Today is American Diabetes Association Alert Day.
According to the American Diabetes Association, “Diabetes is a serious disease that strikes nearly 30 million children and adults in the United States, and more than a quarter of them—eight million—do not even know they have it. An additional 86 million have prediabetes, which puts them at high risk for developing type 2 diabetes. Unfortunately, diagnosis often comes 7 to 10 years after the onset of the disease, after disabling and even deadly complications have had time to develop. Therefore, early diagnosis is critical to successful treatment and delaying or preventing some of these complications such as heart disease, blindness, kidney disease, stroke, amputation and death.”
It’s important to remember the ways that exercise can help.
Angie Ferguson, an exercise physiologist, writes in News-Press.com that “physical activity plays a big role in maintaining blood glucose levels and management for diabetics. Exercise helps by controlling weight, lowering blood cholesterol, reducing the risk of heart disease, reducing stress and most importantly, can help insulin work in the body more effectively. Recommended types of effective exercises for someone with diabetes include walking, swimming, dancing, water aerobics and cycling.”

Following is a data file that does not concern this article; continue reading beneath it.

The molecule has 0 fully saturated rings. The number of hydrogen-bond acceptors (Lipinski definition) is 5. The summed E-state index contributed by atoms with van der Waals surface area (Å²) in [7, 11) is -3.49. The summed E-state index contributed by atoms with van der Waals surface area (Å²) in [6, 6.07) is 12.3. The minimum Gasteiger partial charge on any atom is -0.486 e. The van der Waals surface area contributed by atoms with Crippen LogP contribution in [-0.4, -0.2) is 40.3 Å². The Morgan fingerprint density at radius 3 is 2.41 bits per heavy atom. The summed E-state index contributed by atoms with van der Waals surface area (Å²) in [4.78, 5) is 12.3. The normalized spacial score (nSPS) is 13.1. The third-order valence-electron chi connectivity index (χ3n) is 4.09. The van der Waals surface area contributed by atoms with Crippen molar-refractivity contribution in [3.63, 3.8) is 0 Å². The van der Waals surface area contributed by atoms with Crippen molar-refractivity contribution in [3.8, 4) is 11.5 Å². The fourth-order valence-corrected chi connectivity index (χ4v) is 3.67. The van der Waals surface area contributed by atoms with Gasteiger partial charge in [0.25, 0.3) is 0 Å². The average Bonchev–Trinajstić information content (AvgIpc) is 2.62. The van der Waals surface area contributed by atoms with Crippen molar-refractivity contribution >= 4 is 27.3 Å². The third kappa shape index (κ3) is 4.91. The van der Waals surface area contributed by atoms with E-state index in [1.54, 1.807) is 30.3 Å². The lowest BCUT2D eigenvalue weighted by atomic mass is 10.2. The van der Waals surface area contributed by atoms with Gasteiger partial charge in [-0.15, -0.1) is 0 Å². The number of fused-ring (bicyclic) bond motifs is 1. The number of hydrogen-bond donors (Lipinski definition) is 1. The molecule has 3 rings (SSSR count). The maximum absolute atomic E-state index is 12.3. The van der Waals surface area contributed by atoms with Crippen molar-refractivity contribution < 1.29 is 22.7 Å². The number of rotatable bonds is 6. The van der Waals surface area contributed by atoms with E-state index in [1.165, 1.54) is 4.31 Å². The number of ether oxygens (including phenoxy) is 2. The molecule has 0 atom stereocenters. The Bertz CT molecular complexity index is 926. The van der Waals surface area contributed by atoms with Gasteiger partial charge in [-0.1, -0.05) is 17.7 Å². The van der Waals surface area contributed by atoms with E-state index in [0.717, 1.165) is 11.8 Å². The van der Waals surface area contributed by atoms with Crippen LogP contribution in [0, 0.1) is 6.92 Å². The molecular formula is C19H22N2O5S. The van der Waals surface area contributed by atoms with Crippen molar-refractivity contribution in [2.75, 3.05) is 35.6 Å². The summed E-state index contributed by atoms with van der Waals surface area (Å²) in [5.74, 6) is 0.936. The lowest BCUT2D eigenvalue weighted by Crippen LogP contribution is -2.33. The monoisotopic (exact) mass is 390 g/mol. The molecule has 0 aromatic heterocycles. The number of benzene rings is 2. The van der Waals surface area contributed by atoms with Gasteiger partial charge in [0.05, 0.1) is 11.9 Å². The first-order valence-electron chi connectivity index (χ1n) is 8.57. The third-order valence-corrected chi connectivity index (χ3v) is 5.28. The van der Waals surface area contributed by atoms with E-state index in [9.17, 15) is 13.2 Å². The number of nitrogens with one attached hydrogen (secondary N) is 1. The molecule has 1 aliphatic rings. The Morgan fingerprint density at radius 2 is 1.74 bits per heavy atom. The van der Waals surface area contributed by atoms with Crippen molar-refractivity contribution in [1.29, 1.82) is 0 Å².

“If you are a newly diagnosed diabetic starting an exercise program, keep a few safety guidelines in mind. First, avoid any exercise that may cause sudden postural changes as this may lead to changes in blood pressure problems. Also, be cognoscente of blood glucose levels, both before and after exercise and always include an extended warm up and cool down.”
“Remember, the majority of the people with diabetes, 85-90 percent are type 2, which is directly related to unhealthy lifestyle factors. It’s up to you to make a positive change and become a statistic for healthy living instead!”
The American Diabetes Association offers an online Type 2 Diabetes Risk Test.
Wellness Works Hub reports information on a new “study published in the journal Stem Cell Reports, researchers reveal how a combination of stem cell transplantation and antidiabetic medication successfully treated mice with type 2 diabetes.”